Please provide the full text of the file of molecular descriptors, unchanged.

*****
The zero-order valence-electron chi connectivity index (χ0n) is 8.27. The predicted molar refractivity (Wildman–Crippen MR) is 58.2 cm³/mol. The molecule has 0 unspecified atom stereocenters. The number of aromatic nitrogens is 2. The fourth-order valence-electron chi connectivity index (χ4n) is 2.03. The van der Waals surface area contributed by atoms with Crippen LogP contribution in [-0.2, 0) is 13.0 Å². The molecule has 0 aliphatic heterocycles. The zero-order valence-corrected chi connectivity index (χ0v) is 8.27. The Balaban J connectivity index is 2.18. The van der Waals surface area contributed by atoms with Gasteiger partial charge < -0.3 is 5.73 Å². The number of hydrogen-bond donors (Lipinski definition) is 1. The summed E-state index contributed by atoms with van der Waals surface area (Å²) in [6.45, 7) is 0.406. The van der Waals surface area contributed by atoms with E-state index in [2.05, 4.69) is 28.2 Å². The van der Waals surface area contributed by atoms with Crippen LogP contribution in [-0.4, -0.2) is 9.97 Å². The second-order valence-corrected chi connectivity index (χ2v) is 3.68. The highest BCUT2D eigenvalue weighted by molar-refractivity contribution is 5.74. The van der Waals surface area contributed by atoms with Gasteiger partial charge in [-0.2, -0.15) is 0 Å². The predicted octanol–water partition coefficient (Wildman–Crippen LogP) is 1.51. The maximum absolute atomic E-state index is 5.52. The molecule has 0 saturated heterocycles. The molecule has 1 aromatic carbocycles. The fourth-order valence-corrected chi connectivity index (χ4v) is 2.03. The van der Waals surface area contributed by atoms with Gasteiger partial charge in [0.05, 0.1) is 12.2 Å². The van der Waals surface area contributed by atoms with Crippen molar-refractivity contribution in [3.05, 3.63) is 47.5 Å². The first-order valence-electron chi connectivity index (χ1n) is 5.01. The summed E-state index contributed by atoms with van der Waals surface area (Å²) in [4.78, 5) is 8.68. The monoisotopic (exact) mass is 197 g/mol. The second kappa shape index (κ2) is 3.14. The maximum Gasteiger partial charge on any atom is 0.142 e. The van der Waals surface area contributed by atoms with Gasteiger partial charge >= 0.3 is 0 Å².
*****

The zero-order valence-electron chi connectivity index (χ0n) is 8.27. The predicted molar refractivity (Wildman–Crippen MR) is 58.2 cm³/mol. The molecule has 0 unspecified atom stereocenters. The number of aromatic nitrogens is 2. The fourth-order valence-electron chi connectivity index (χ4n) is 2.03. The van der Waals surface area contributed by atoms with Crippen LogP contribution in [-0.2, 0) is 13.0 Å². The molecule has 0 aliphatic heterocycles. The zero-order valence-corrected chi connectivity index (χ0v) is 8.27. The Balaban J connectivity index is 2.18. The van der Waals surface area contributed by atoms with Gasteiger partial charge < -0.3 is 5.73 Å². The number of hydrogen-bond donors (Lipinski definition) is 1. The summed E-state index contributed by atoms with van der Waals surface area (Å²) in [6.45, 7) is 0.406. The van der Waals surface area contributed by atoms with E-state index in [2.05, 4.69) is 28.2 Å². The van der Waals surface area contributed by atoms with Crippen LogP contribution in [-0.4, -0.2) is 9.97 Å². The second-order valence-corrected chi connectivity index (χ2v) is 3.68. The highest BCUT2D eigenvalue weighted by molar-refractivity contribution is 5.74. The van der Waals surface area contributed by atoms with Gasteiger partial charge in [-0.2, -0.15) is 0 Å². The predicted octanol–water partition coefficient (Wildman–Crippen LogP) is 1.51. The maximum absolute atomic E-state index is 5.52. The molecule has 0 saturated heterocycles. The molecule has 1 aromatic carbocycles. The fourth-order valence-corrected chi connectivity index (χ4v) is 2.03. The van der Waals surface area contributed by atoms with Gasteiger partial charge in [0.05, 0.1) is 12.2 Å². The van der Waals surface area contributed by atoms with Crippen molar-refractivity contribution in [3.05, 3.63) is 47.5 Å². The first-order valence-electron chi connectivity index (χ1n) is 5.01. The summed E-state index contributed by atoms with van der Waals surface area (Å²) in [4.78, 5) is 8.68. The monoisotopic (exact) mass is 197 g/mol. The second kappa shape index (κ2) is 3.14. The maximum Gasteiger partial charge on any atom is 0.142 e. The van der Waals surface area contributed by atoms with Gasteiger partial charge >= 0.3 is 0 Å².